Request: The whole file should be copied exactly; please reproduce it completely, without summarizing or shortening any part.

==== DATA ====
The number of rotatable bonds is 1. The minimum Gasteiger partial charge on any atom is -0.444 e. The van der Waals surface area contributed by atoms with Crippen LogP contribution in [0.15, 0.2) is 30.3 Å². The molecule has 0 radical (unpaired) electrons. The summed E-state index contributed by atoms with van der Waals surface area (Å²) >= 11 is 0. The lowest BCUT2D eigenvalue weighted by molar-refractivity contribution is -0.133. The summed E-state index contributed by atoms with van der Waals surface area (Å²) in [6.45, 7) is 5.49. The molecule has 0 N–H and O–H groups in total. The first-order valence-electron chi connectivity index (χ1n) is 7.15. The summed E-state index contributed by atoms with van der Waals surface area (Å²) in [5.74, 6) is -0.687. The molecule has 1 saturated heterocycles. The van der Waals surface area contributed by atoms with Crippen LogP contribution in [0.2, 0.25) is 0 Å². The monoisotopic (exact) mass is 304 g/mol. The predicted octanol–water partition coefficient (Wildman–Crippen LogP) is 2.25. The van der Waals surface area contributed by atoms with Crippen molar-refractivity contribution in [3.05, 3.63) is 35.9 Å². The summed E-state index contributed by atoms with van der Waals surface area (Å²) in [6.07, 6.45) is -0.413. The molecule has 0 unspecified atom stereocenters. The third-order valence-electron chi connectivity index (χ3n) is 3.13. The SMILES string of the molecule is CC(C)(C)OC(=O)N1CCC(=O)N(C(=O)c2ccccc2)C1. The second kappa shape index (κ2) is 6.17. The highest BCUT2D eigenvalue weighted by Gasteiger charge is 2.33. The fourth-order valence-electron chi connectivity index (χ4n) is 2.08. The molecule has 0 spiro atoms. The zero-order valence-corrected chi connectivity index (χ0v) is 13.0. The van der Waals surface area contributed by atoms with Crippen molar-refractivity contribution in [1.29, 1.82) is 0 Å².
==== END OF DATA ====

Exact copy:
The number of rotatable bonds is 1. The minimum Gasteiger partial charge on any atom is -0.444 e. The van der Waals surface area contributed by atoms with Crippen LogP contribution in [0.15, 0.2) is 30.3 Å². The molecule has 0 radical (unpaired) electrons. The summed E-state index contributed by atoms with van der Waals surface area (Å²) >= 11 is 0. The lowest BCUT2D eigenvalue weighted by molar-refractivity contribution is -0.133. The summed E-state index contributed by atoms with van der Waals surface area (Å²) in [6.45, 7) is 5.49. The molecule has 0 N–H and O–H groups in total. The first-order valence-electron chi connectivity index (χ1n) is 7.15. The summed E-state index contributed by atoms with van der Waals surface area (Å²) in [5.74, 6) is -0.687. The molecule has 1 saturated heterocycles. The van der Waals surface area contributed by atoms with Crippen LogP contribution in [0.2, 0.25) is 0 Å². The monoisotopic (exact) mass is 304 g/mol. The predicted octanol–water partition coefficient (Wildman–Crippen LogP) is 2.25. The van der Waals surface area contributed by atoms with Crippen molar-refractivity contribution in [3.05, 3.63) is 35.9 Å². The summed E-state index contributed by atoms with van der Waals surface area (Å²) in [6.07, 6.45) is -0.413. The molecule has 0 unspecified atom stereocenters. The third-order valence-electron chi connectivity index (χ3n) is 3.13. The SMILES string of the molecule is CC(C)(C)OC(=O)N1CCC(=O)N(C(=O)c2ccccc2)C1. The second kappa shape index (κ2) is 6.17. The highest BCUT2D eigenvalue weighted by Gasteiger charge is 2.33. The fourth-order valence-electron chi connectivity index (χ4n) is 2.08. The molecule has 0 spiro atoms. The zero-order valence-corrected chi connectivity index (χ0v) is 13.0. The van der Waals surface area contributed by atoms with Crippen molar-refractivity contribution in [1.29, 1.82) is 0 Å².